Author ORCID Identifier
Studies in Conflict & Terrorism
Public perceptions of terrorism are out of line with reality. How can perceptions be changed? Using a 4 × 2 experimental design with a national sample of U.S. adults, we examine how source of information and details provided impact views of terrorism. Sources, details, and individual-level factors—Islamophobia, trust in media, and trust in science—impact perceived accuracy of terrorism data. Many people updated their views on terrorism after reading factual information, yet only trust in science was related with this change. In short, people can be persuaded by factual information on terrorism, but it is less clear why they change beliefs.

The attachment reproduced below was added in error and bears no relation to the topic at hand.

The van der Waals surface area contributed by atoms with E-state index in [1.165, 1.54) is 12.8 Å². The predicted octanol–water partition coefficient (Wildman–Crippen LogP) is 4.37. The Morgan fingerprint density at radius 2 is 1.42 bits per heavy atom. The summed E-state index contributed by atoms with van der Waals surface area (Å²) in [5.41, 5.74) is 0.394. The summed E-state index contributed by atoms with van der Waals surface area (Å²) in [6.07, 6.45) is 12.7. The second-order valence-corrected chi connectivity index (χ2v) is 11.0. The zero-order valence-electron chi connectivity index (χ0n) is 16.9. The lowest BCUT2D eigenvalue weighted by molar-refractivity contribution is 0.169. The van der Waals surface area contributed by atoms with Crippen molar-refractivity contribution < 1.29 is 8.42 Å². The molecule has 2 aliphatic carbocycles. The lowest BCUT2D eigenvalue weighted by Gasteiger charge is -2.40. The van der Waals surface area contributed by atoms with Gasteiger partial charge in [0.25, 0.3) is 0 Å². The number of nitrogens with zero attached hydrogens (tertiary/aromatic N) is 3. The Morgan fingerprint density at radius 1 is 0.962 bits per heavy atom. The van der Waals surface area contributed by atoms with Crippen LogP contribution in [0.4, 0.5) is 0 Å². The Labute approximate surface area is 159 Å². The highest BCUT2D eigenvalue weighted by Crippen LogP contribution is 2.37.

Kearns, E.M., Betus, A.E., & Lemieux, A.F. (2019, January 2). When data do not matter: Exploring public perceptions of terrorism. Studies in Conflict & Terrorism, 44(4), 285-309. https://doi.org/10.1080/1057610X.2018.1543145
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